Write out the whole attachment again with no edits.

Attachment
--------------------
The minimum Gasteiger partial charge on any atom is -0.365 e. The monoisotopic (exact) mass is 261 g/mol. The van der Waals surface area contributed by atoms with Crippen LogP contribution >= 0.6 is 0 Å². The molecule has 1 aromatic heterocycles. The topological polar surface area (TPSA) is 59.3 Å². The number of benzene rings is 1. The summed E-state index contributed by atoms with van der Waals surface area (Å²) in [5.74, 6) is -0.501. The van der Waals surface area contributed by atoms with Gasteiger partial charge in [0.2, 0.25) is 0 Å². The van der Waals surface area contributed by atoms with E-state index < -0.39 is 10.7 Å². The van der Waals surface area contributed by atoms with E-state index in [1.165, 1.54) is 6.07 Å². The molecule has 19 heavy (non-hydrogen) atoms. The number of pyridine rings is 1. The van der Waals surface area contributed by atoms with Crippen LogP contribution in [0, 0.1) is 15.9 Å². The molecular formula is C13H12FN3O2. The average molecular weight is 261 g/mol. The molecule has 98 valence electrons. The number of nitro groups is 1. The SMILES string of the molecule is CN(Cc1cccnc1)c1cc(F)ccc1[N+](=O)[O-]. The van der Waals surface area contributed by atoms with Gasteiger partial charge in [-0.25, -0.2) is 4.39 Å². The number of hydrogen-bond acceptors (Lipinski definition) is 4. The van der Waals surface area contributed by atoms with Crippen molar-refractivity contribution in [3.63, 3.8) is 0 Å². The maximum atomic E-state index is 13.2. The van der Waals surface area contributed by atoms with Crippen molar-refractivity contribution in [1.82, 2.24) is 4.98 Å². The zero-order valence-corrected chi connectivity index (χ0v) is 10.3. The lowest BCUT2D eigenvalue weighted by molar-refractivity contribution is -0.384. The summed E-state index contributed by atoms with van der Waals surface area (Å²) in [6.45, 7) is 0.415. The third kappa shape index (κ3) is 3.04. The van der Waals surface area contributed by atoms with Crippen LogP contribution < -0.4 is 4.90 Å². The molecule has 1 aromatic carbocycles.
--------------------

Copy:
The minimum Gasteiger partial charge on any atom is -0.365 e. The monoisotopic (exact) mass is 261 g/mol. The van der Waals surface area contributed by atoms with Crippen LogP contribution >= 0.6 is 0 Å². The molecule has 1 aromatic heterocycles. The topological polar surface area (TPSA) is 59.3 Å². The number of benzene rings is 1. The summed E-state index contributed by atoms with van der Waals surface area (Å²) in [5.74, 6) is -0.501. The van der Waals surface area contributed by atoms with Gasteiger partial charge in [0.2, 0.25) is 0 Å². The van der Waals surface area contributed by atoms with E-state index < -0.39 is 10.7 Å². The van der Waals surface area contributed by atoms with E-state index in [1.165, 1.54) is 6.07 Å². The molecule has 19 heavy (non-hydrogen) atoms. The number of pyridine rings is 1. The van der Waals surface area contributed by atoms with Crippen LogP contribution in [0, 0.1) is 15.9 Å². The molecular formula is C13H12FN3O2. The average molecular weight is 261 g/mol. The molecule has 98 valence electrons. The number of nitro groups is 1. The SMILES string of the molecule is CN(Cc1cccnc1)c1cc(F)ccc1[N+](=O)[O-]. The van der Waals surface area contributed by atoms with Gasteiger partial charge in [-0.25, -0.2) is 4.39 Å². The number of hydrogen-bond acceptors (Lipinski definition) is 4. The van der Waals surface area contributed by atoms with Crippen molar-refractivity contribution in [3.63, 3.8) is 0 Å². The maximum atomic E-state index is 13.2. The van der Waals surface area contributed by atoms with Crippen molar-refractivity contribution in [1.82, 2.24) is 4.98 Å². The zero-order valence-corrected chi connectivity index (χ0v) is 10.3. The lowest BCUT2D eigenvalue weighted by molar-refractivity contribution is -0.384. The summed E-state index contributed by atoms with van der Waals surface area (Å²) in [6.45, 7) is 0.415. The third kappa shape index (κ3) is 3.04. The van der Waals surface area contributed by atoms with Crippen LogP contribution < -0.4 is 4.90 Å². The molecule has 1 aromatic carbocycles.